Int J Sports Med 2000; 21(1): 31-36
DOI: 10.1055/s-2000-8856
Physiology and Biochemistry
Georg Thieme Verlag Stuttgart ·New York

The Slow Component of O2 Uptake Kinetics During High-Intensity Exercise in Trained and Untrained Prepubertal Children

 P. Obert1 ,  C. Cleuziou1 ,  R. Candau2 ,  D. Courtex1 ,  A.-M. Leco 3 ,  P. Guenon3
  • 1 Laboratory of Exercise Physiology, Faculty of Sport Sciences, University of Orléans, Orléans, France
  • 2 Laboratory of Sports Sciences, Faculty of Sport Sciences, University of Montpellier, France
  • 3 Department of Respiratory Physiology, Regional Hospital Center, Orléans, France
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31. Dezember 2000 (online)

The aim of the present study was to investigate the O2 uptake slow component in prepubertal children of different aerobic capacity during high intensity exercise. Twenty-three (12 well-trained, T and 11 untrained, U subjects) 10 - 13 year old prepubertal children took part in 3 tests: one incremental test to determine the maximal aerobic power (PMA) and anaerobic threshold (LAT); two constant-power tests performed at intensities corresponding to 80 %LAT and 90 %PMA. Oxygen uptake (V˙O2), heart rate, ventilation (V˙E) and lactate ([L]s) were evaluated during each test. A monoexponential + linear term model (starting after phase 1) was used to assess V˙O2 kinetics during both constant-power tests. Our results showed that a slow component, represented by the linear coefficient (S) of the mathematical model, was present during the 90 %PMA test only (S = 0.86 ± 0.48 ml × min-2 × kg-1 for the whole population). No relationships were found between either S and V˙E or [L]s, showing that, at least in prepubertal children, these factors play a minor role in the explanation for the V˙O2 slow component. The slow component contributed approximately to the same amount of the total V˙O2 response in both groups (T: 21.4 ± 8.0, U: 19.3 ± 3.9 %, ns). In conclusion, as previously described in adults, our data demonstrated the existence of a slow component in prepubertal children during high-intensity exercise. Moreover, this slow component was similar in trained and untrained children, exercising at the same relative intensity.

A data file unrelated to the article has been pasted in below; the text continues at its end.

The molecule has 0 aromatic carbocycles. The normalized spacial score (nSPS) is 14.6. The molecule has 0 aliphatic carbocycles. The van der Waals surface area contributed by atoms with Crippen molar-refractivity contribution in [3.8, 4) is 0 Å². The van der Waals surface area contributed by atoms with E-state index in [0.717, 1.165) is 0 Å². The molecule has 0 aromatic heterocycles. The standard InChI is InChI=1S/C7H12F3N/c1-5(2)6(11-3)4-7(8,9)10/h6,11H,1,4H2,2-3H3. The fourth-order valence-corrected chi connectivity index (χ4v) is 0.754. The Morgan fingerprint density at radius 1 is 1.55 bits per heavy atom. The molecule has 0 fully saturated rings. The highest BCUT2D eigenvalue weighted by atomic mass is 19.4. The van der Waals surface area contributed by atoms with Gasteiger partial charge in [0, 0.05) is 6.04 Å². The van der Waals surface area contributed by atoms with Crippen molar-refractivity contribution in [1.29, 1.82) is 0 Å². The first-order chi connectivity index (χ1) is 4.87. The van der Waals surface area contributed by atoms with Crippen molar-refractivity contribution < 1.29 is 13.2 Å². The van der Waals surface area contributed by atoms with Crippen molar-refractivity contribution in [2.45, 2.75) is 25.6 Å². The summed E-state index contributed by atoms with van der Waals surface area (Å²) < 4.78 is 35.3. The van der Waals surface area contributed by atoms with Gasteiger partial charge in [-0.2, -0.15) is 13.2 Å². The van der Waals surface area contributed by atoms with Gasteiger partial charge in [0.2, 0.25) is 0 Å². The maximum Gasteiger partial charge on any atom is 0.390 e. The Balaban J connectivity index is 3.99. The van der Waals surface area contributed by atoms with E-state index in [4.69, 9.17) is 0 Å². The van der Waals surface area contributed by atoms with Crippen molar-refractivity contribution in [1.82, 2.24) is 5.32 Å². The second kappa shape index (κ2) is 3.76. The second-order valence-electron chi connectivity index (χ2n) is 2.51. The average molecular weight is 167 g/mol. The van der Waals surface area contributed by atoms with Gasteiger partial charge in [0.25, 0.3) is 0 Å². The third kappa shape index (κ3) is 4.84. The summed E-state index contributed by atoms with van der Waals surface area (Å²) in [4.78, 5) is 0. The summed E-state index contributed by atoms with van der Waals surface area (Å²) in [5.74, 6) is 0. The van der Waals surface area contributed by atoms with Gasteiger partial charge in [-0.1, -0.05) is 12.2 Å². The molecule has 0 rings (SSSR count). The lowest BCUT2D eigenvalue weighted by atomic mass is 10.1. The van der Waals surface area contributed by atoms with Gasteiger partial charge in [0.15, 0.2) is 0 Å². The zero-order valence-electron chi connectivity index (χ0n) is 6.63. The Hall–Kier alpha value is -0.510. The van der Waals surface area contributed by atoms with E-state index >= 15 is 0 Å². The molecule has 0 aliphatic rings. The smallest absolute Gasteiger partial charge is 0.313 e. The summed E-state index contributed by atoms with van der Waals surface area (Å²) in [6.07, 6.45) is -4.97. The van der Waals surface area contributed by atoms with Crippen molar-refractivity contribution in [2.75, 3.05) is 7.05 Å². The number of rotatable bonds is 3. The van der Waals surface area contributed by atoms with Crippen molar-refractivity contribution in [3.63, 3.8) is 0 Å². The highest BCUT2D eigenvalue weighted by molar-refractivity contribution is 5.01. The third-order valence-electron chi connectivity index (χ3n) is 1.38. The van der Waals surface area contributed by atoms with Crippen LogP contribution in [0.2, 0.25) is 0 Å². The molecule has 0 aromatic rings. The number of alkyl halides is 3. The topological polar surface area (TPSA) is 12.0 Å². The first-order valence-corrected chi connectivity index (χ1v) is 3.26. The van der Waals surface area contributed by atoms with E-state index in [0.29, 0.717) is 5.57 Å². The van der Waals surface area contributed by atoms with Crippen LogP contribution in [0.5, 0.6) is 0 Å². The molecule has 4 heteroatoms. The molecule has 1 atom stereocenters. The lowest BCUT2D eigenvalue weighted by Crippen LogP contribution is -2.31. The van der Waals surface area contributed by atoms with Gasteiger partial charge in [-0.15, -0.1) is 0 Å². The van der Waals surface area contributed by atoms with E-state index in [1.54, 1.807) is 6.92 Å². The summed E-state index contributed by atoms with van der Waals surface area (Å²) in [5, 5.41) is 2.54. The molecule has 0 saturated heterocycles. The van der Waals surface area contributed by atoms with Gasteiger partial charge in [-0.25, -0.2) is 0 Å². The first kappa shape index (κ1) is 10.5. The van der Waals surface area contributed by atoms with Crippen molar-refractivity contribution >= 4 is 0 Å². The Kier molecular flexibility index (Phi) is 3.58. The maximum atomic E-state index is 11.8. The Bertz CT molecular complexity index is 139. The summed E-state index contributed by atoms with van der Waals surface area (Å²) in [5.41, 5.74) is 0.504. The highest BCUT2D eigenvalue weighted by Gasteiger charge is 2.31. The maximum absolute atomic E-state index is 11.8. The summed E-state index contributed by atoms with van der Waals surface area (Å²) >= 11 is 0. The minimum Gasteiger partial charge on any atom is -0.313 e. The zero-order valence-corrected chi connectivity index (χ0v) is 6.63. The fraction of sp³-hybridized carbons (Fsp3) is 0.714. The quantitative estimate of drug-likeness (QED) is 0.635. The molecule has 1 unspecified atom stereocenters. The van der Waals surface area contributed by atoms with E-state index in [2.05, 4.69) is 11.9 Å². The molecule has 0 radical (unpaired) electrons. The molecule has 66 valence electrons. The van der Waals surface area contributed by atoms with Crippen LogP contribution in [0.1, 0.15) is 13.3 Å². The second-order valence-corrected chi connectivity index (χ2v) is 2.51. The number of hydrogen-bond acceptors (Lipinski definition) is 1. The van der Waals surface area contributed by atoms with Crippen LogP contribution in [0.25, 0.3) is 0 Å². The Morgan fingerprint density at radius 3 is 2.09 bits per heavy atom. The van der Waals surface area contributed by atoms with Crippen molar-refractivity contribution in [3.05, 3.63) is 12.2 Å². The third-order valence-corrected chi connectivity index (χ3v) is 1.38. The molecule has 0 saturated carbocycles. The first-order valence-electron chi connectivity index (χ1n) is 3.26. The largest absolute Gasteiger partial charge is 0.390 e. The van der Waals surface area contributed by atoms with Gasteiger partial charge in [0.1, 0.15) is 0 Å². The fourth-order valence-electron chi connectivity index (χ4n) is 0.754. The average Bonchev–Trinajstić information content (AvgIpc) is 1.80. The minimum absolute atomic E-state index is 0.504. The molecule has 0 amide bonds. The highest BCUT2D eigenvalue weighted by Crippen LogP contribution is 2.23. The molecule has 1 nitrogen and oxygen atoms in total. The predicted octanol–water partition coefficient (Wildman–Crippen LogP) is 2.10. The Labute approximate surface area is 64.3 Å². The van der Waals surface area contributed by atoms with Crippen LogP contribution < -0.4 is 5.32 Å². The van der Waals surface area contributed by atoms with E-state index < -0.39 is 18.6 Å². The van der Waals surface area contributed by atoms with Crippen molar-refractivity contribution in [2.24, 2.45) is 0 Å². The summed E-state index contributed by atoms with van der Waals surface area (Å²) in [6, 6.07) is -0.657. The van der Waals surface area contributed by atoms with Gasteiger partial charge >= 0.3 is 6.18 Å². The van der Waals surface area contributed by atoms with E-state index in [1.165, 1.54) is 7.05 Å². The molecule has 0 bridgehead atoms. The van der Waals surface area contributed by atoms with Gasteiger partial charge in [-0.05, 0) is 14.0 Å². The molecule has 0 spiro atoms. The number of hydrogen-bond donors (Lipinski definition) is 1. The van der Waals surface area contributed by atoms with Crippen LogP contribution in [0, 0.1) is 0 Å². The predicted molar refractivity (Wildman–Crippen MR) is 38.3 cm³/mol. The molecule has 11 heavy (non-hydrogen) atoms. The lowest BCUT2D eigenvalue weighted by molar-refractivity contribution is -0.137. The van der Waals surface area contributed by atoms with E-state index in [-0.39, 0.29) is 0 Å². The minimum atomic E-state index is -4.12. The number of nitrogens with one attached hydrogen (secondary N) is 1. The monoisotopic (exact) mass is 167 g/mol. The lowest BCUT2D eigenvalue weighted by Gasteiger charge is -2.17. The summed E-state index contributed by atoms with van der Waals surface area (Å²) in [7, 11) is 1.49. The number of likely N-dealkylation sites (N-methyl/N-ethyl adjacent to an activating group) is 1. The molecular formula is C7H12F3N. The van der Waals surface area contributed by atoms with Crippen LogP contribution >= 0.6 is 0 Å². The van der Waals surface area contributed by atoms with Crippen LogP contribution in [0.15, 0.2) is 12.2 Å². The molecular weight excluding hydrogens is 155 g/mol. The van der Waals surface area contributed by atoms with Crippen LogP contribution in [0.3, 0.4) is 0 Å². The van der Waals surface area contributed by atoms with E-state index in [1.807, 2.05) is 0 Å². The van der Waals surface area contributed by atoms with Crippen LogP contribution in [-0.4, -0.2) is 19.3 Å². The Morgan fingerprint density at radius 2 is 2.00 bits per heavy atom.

Dr. Philippe Obert

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